Translational Research Team Awarded $11M Grant to Advance Understanding of Idiopathic Pulmonary Fibrosis

Idiopathic Pulmonary Fibrosis (IPF) is a progressive scarring disease leading to the death of an estimated 40,000 individuals annually in the United States. With limited therapeutics available, patients have a median life expectancy of three to five years after diagnosis. The disease represents a leading cause for pulmonary transplantation.

A translational research team of cell biologists, pulmonary clinicians, engineers and medicinal chemists at the University of Wisconsin–Madison has been awarded an approximately $11 million, four-year Focused Program Grant from the U.S. Department of Defense to attack this complex disease (award #HT94252410543).

The program seeks to understand new mechanisms for how the scarring produces atypical lung cell responses, develop new imaging technologies measuring cellular metabolism, and advance targeted therapeutics delivery systems to improve therapeutic outcomes.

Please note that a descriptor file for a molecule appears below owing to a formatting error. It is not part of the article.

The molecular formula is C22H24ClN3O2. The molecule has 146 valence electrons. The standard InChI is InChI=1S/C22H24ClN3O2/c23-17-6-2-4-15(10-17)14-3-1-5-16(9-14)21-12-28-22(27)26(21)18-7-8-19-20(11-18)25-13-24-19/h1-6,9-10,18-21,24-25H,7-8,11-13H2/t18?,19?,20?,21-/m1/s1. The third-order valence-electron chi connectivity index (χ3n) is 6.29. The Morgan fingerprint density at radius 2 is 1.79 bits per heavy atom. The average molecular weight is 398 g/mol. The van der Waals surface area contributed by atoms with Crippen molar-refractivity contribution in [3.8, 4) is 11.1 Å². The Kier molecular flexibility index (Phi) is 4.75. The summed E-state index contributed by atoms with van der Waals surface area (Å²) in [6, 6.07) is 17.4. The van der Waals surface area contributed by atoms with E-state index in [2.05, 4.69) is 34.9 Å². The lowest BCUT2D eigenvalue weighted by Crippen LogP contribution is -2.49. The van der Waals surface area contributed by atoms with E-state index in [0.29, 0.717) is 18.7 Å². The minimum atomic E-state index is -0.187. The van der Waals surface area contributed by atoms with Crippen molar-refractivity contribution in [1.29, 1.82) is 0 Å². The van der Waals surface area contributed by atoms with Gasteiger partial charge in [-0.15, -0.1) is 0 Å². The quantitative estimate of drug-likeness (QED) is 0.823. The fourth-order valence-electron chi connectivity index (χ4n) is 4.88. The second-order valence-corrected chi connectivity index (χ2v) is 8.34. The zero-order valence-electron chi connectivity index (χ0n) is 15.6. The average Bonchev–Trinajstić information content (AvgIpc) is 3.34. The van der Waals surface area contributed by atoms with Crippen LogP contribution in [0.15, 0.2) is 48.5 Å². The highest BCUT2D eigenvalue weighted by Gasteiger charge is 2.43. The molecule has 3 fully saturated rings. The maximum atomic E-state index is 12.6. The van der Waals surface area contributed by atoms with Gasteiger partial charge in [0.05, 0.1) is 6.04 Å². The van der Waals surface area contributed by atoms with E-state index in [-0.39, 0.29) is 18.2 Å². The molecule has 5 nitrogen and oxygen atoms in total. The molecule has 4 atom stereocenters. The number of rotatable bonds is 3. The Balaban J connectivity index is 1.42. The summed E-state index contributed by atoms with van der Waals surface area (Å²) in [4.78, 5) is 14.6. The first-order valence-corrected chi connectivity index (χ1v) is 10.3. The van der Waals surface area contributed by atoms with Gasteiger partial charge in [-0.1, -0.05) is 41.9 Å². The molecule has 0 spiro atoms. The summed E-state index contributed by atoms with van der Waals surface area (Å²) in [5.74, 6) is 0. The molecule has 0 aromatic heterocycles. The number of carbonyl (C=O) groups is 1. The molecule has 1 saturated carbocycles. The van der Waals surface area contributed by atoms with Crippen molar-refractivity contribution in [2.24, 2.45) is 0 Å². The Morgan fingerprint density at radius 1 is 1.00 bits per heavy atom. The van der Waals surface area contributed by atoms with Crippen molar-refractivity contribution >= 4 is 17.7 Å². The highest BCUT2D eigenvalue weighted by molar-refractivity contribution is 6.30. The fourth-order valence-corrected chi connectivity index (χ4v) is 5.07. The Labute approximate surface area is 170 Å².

Dr. Allan R. Brasier, Executive Director of the UW Institute for Clinical and Translational Research and Professor in the Department of Medicine, will collaborate with with an investigative team that includes the laboratories of Drs. Seungpyo Hong, Director of the WiscNano Center in the School of Pharmacy; Nathan Sandbo, Director of the Pulmonary Fibrosis Foundation Care Center in Interstitial Lung Disease in the Department of Medicine; Paul Campagnola, Chair, Department of Biomedical Engineering, College of Engineering; and Lynn Schnapp, Chair, Department of Medicine, School of Medicine and Public Health.

UW–Madison’s Interim Vice Chancellor for Research, Cynthia Czajkowski, commented, “This program is a superb example of bringing UW–Madison’s strengths in transdisciplinary research to address a major unmet health need. The research strengths from across campus will advance mechanistic understanding and diagnostics for IPF.”